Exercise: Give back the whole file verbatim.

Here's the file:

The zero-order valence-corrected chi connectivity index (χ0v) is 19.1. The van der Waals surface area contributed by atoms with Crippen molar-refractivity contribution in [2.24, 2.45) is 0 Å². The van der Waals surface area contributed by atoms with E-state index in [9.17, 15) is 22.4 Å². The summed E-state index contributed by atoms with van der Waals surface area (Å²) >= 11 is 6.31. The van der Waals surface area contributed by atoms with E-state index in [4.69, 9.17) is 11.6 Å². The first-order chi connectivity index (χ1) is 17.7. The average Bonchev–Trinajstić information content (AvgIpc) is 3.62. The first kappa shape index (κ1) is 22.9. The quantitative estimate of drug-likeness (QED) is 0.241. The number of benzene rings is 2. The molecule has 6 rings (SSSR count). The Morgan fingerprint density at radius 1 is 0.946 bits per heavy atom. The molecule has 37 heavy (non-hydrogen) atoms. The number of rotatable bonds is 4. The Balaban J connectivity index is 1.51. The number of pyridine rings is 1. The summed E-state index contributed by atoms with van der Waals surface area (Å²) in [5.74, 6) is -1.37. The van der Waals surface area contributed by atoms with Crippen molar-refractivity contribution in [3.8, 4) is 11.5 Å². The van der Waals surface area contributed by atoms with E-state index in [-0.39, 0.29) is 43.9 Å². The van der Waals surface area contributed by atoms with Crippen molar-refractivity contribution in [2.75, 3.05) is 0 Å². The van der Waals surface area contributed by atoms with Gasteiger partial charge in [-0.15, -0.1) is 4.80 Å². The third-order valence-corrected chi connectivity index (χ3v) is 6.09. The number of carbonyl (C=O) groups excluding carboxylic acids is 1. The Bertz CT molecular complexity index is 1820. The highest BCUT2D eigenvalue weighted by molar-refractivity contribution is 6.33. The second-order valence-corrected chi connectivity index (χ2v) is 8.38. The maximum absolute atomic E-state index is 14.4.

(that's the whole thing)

The zero-order valence-corrected chi connectivity index (χ0v) is 19.1. The van der Waals surface area contributed by atoms with Crippen molar-refractivity contribution in [2.24, 2.45) is 0 Å². The van der Waals surface area contributed by atoms with E-state index in [9.17, 15) is 22.4 Å². The summed E-state index contributed by atoms with van der Waals surface area (Å²) >= 11 is 6.31. The van der Waals surface area contributed by atoms with E-state index in [4.69, 9.17) is 11.6 Å². The first-order chi connectivity index (χ1) is 17.7. The average Bonchev–Trinajstić information content (AvgIpc) is 3.62. The first kappa shape index (κ1) is 22.9. The quantitative estimate of drug-likeness (QED) is 0.241. The number of benzene rings is 2. The molecule has 6 rings (SSSR count). The Morgan fingerprint density at radius 1 is 0.946 bits per heavy atom. The molecule has 37 heavy (non-hydrogen) atoms. The number of rotatable bonds is 4. The Balaban J connectivity index is 1.51. The number of pyridine rings is 1. The summed E-state index contributed by atoms with van der Waals surface area (Å²) in [5.74, 6) is -1.37. The van der Waals surface area contributed by atoms with Crippen molar-refractivity contribution in [3.8, 4) is 11.5 Å². The van der Waals surface area contributed by atoms with E-state index in [-0.39, 0.29) is 43.9 Å². The van der Waals surface area contributed by atoms with Crippen molar-refractivity contribution in [2.75, 3.05) is 0 Å². The van der Waals surface area contributed by atoms with Gasteiger partial charge in [-0.15, -0.1) is 4.80 Å². The third-order valence-corrected chi connectivity index (χ3v) is 6.09. The number of carbonyl (C=O) groups excluding carboxylic acids is 1. The Bertz CT molecular complexity index is 1820. The highest BCUT2D eigenvalue weighted by molar-refractivity contribution is 6.33. The second-order valence-corrected chi connectivity index (χ2v) is 8.38. The maximum absolute atomic E-state index is 14.4.